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Millions are borrowing to buy essentials

Millions are borrowing to buy essentials

Category: Debt

Updated: 15/12/2016
First Published: 15/12/2016

This article was correct at the time of publication. It is now over 6 months old so the content may be out of date.

Many of us use credit from time to time, and when used wisely, it can be a valuable way to help make the most of your money, particularly with things like cashback credit cards and 0% interest deals. However, over-reliance on credit can be dangerous, and it becomes even more worrying when people are forced to borrow to buy essentials.

Credit crisis

Research from Debt Advisory Centre shows that some 7 million people have borrowed money to pay for food, while another 4.5 million have had to borrow to pay their rent or mortgage, highlighting the serious financial squeeze that many households are facing.

Within that, young people appear to be the hardest hit: half of those who have borrowed money for food are under the age of 34, compared with just 6% of those aged 55+. Similarly, of those who have borrowed to pay for housing, one in three are aged 18-34, compared with just one in 50 of those aged 55+.

"Buying food and paying for the roof over your head are priority costs, and it is quite alarming that many have to use credit to pay for these essential bills," said debt expert Melanie Taylor of Debt Advisory Centre. "Borrowing for essentials is a sure sign that your finances are overstretched."

Budget overload

This may not only be impacting the unemployed or those less well-off, either, with similar research from The Money Platform finding that 49% of employed respondents regularly exceed their monthly budget, which could in itself lead to dipping into credit. Even high earners can struggle to make ends meet, with 40% of those on over £51,000 per year exceeding their monthly budget on a regular basis.

As a result, one in three respondents admit that they regularly rely on credit cards and overdrafts to balance the books, and if not used wisely, that kind of credit use can quickly spiral into debt. This could be compounded by the fact that 26% of those in full-time employment have no money put aside for emergencies, which could lead to an even bigger credit card hit should the unexpected arise.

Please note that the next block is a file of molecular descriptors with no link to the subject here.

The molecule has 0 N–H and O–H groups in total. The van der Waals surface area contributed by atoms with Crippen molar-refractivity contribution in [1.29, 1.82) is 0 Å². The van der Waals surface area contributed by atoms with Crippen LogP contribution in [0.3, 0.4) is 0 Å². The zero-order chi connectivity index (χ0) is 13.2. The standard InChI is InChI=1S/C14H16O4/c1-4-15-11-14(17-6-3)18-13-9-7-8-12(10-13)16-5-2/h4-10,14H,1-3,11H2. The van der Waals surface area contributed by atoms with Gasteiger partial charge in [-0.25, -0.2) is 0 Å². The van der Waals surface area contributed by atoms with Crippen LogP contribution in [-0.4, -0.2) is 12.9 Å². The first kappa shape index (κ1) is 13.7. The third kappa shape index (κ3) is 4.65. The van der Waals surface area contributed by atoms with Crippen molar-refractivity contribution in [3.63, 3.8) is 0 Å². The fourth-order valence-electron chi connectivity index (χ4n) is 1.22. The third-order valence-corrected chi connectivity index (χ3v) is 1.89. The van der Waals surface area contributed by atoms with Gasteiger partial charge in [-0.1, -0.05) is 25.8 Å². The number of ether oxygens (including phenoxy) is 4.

"The research highlights the real money struggles of the British public," said Charles Balcombe of The Money Platform, with many "falling behind on their payments and turn[ing] to the banks, overdrafts, family members and payday loans to support them." This could have long-term consequences, as once you're in the cycle of debt, it can often be difficult to get out.

Melanie Taylor has this advice: "Review your finances and try to cut back where possible. If that isn't possible, it makes sense to seek debt advice sooner rather than later; if you start to miss repayments then interest and charges can quickly build up."

What next?

If you're worried about repayments, speak to your creditors to see if there's anything they can do, or seek independent advice (such as from Debt Advisory Centre) for additional support. You may also want to read our guide on steps to get debt-free, which could help ease your mind and give you a plan of action.

Disclaimer: Information is correct as of the date of publication (shown at the top of this article). Any products featured may be withdrawn by their provider or changed at any time.